What music and horse racing lovers in the crowd always saw in Kelly was the upbeat, positive fun-loving performer, whose sincere chatter with fans from every stage was part of the scenery. Without him putting smiles on a fan who lost a close one, or a jockey who worked a long one, the scenery would be a less creative one.

He talked to everyone about nearly everything. However, there were some things he didn't talk much about.

In between the fun gigs, and after taking off the long bright red hunting coat and black leather riding boots at the track, or after packing away the trumpet and turning the lights off at the club for another night, there was a challenging home life to deal with.

He seems at peace, and in a sense grateful, when describing how for the past 30 of 41 years of marriage, Maxine has suffered from MS. That his 39-year-old mentally retarded son James still lives with them at their Lombard home. That his son Robert was only 35 years old when he passed away, and that his third son Michael lives in Florida and he doesn't get to see him or his grandson enough.

"I used the time in the band as a relief from my personal family issues," Kelly admitted. "My work helped stabilize me and kept me sane. When I was on stage playing music or performing at the track, I could forget about the tragic things in my life. For that short period of time each day I didn't have to worry about what I couldn't control. It was a break for me. Then I got home and I dealt with those issues."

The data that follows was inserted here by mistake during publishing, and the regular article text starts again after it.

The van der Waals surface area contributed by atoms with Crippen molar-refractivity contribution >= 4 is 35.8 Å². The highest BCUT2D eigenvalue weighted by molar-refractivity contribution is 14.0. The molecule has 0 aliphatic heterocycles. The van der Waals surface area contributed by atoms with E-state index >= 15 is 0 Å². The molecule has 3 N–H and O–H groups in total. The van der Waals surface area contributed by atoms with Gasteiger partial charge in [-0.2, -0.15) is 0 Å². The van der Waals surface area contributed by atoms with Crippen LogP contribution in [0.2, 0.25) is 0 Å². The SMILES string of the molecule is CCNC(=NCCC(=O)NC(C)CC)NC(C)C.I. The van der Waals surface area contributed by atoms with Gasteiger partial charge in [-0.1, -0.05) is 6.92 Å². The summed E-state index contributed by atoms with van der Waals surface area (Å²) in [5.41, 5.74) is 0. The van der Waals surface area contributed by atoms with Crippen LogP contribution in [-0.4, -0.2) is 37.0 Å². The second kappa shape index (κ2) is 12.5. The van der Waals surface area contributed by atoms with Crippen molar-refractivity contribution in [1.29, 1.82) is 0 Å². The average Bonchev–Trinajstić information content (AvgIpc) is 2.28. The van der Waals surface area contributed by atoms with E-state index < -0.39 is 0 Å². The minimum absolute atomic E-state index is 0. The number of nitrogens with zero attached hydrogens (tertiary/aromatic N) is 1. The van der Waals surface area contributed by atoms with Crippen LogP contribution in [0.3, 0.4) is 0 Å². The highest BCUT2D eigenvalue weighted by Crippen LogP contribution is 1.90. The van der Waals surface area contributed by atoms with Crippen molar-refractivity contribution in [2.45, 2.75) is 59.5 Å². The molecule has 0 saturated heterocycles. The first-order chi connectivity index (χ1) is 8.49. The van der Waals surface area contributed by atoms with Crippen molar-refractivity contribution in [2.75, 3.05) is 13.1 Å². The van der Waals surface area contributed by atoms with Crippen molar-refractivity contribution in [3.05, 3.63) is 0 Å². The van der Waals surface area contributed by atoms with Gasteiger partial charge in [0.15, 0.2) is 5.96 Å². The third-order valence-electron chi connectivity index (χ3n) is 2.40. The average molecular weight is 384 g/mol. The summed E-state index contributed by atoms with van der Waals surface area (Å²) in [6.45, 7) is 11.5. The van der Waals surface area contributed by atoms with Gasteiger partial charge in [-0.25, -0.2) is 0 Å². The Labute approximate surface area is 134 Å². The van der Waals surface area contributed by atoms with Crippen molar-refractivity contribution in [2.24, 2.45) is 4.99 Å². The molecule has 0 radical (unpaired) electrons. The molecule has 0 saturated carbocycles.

Hope shines in his eyes and across his smile when he tells how Maxine has reversed the typical MS patient trend, going from being bedridden to a wheelchair to a walker, instead of the other way around.

He accepts the past and present status of his sons James and Robert. And his computer-geek son Michael is recording CDs of his dad's jazz music to make available to fans on a soon-to-be dot-com website, Back at "his office" in between races, the apron bar behind the winners circle, Joe Kelly talks about other important issues.

He still enjoys "giving something back" by playing at the annual Chuck Wagon Benefit at Maryville Academy the past 13 years. He still loves big band, blues and jazz music, and how much the fans, the horsemen and track employees mean to him. He thinks the younger aggressive management of the tracks today will help the sport and how slots and bigger fields need to be part of horse racing's future. He looks forward to moving to Florida with his entire family someday and "playing a whole lotta golf."

That's his style. Always positive. Always hopeful. Always with a jazzy spin to the world's beat. Always Joe Kelly.